Maithili Ahluwalia: “Bungalow Eight has reached its limits in the existing form”

Maithili Ahluwalia: “Bungalow Eight has reached its limits in the existing form”

As Mumbai fashion store Bungalow Eight plans to shut shop, its founder Maithili Ahluwalia talks about the highs and lows of curated fashion retail and why she wants to move on

Sixteen-year-old Bungalow Eight, Mumbai’s uncommon fashion store curated with whimsy, wit and Art Deco influences that uniquely mixed Bombay insouciance with a conscious departure from localised style will close doors towards the end of summer. However, its founder Maithili Ahluwalia isn’t parachuting out of fashion to launch a minting school for fashionistas, nor will she leave to meditate in the hills.

The first time I saw Ahluwalia was in a photograph, sometime in the 2000s. A well-curated, attractively styled and presumably Photoshopped “fashion” image, it was a part of an annual best dressed list of a fashion glossy. She looked glamorous alright but like most people on such lists—a bit too fussed up. When a stylist, makeup person, photographer, lights assistant, fashion editor, fashion assistant prep you for a shoot where your own style is being hailed—the moment runs the risk of becoming too cacophonous. In most such photographs spontaneity suffers collateral damage.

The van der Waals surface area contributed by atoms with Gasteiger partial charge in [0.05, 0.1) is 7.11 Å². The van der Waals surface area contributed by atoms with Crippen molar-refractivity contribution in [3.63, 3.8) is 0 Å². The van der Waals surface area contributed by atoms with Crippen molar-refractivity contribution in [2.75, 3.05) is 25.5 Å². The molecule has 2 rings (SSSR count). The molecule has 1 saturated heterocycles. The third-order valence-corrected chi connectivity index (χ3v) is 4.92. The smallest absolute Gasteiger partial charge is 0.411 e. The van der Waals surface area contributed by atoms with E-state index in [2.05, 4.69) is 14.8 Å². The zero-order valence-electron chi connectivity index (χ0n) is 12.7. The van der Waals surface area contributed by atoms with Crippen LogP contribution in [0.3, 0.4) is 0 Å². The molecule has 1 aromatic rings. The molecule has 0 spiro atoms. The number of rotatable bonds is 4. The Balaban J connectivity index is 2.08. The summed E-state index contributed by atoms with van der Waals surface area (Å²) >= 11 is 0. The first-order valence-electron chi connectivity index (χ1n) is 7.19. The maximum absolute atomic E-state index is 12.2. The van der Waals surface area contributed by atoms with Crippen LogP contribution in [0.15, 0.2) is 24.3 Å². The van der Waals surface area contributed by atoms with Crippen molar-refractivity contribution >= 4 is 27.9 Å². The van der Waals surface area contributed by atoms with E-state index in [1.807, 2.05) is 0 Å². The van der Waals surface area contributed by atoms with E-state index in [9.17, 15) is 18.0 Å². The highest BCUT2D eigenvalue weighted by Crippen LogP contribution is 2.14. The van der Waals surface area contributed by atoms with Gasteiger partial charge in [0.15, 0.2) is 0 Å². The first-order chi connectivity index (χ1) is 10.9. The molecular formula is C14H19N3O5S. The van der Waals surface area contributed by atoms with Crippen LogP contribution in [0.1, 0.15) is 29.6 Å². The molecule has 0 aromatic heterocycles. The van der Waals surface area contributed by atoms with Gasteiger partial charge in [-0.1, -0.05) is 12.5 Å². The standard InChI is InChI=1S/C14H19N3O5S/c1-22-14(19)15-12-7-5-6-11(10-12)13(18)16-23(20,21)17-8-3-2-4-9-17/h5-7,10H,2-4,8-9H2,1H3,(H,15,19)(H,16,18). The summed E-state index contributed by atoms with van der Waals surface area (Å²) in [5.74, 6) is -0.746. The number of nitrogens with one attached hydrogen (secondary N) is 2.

Later, when I would meet and chat with Ahluwalia, I figured that her style had little to do with how she wore her heels, her kaftans, her maroon lipstick, her hair elevated to a top bun or her lean and tall presence. It lay instead in her palpable restlessness to be understood beyond her looks, lip colour and trinkets. She wanted to ask more, know more, say more, do more than whatever the world may recognise as her brief. She likes layers in her vanity fare.

Bungalow Eight was never just a vanity fair. Besides a home designed fashion line called The BUNGALOW, the store curated and sold clothes and accessories that couldn’t just be quickly sized up as trendy, cool, hot, local, global or regular, even when they were all these. They were fashionable, because they had a point of view: colours skidded towards a marked absence of fuchsia pink and parrot green, their shapes revealed themselves only after you got into them. Hand-held, tweaked, with an abiding loyalty for a contemporary interpretation of handlooms.